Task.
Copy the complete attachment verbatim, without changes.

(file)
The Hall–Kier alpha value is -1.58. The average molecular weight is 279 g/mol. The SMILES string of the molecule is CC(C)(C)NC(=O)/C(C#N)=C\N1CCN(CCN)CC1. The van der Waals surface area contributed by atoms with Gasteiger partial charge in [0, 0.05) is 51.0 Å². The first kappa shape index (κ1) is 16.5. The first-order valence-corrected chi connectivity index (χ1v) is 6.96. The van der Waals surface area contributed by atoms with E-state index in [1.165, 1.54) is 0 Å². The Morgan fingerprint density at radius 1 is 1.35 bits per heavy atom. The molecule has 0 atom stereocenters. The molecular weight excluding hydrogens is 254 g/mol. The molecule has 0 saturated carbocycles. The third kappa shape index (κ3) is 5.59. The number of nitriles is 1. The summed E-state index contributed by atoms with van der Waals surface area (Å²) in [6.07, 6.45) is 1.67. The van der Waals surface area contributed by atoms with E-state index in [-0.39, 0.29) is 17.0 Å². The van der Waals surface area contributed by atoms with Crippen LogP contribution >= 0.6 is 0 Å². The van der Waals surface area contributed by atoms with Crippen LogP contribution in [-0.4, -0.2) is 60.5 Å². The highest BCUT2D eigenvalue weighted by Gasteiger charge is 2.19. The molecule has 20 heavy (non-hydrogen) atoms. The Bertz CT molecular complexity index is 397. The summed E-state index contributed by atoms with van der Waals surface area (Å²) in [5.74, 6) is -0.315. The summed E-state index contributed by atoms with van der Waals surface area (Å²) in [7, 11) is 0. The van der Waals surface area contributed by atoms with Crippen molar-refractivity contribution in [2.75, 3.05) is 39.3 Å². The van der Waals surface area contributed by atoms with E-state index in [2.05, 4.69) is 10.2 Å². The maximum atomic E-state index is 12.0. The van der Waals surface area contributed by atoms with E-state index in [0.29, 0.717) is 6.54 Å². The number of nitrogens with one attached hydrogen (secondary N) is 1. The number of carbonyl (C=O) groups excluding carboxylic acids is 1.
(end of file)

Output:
The Hall–Kier alpha value is -1.58. The average molecular weight is 279 g/mol. The SMILES string of the molecule is CC(C)(C)NC(=O)/C(C#N)=C\N1CCN(CCN)CC1. The van der Waals surface area contributed by atoms with Gasteiger partial charge in [0, 0.05) is 51.0 Å². The first kappa shape index (κ1) is 16.5. The first-order valence-corrected chi connectivity index (χ1v) is 6.96. The van der Waals surface area contributed by atoms with E-state index in [1.165, 1.54) is 0 Å². The Morgan fingerprint density at radius 1 is 1.35 bits per heavy atom. The molecule has 0 atom stereocenters. The molecular weight excluding hydrogens is 254 g/mol. The molecule has 0 saturated carbocycles. The third kappa shape index (κ3) is 5.59. The number of nitriles is 1. The summed E-state index contributed by atoms with van der Waals surface area (Å²) in [6.07, 6.45) is 1.67. The van der Waals surface area contributed by atoms with E-state index in [-0.39, 0.29) is 17.0 Å². The van der Waals surface area contributed by atoms with Crippen LogP contribution >= 0.6 is 0 Å². The van der Waals surface area contributed by atoms with Crippen LogP contribution in [-0.4, -0.2) is 60.5 Å². The highest BCUT2D eigenvalue weighted by Gasteiger charge is 2.19. The molecule has 20 heavy (non-hydrogen) atoms. The Bertz CT molecular complexity index is 397. The summed E-state index contributed by atoms with van der Waals surface area (Å²) in [5.74, 6) is -0.315. The summed E-state index contributed by atoms with van der Waals surface area (Å²) in [7, 11) is 0. The van der Waals surface area contributed by atoms with Crippen molar-refractivity contribution in [2.75, 3.05) is 39.3 Å². The van der Waals surface area contributed by atoms with E-state index in [2.05, 4.69) is 10.2 Å². The maximum atomic E-state index is 12.0. The van der Waals surface area contributed by atoms with E-state index in [0.29, 0.717) is 6.54 Å². The number of nitrogens with one attached hydrogen (secondary N) is 1. The number of carbonyl (C=O) groups excluding carboxylic acids is 1.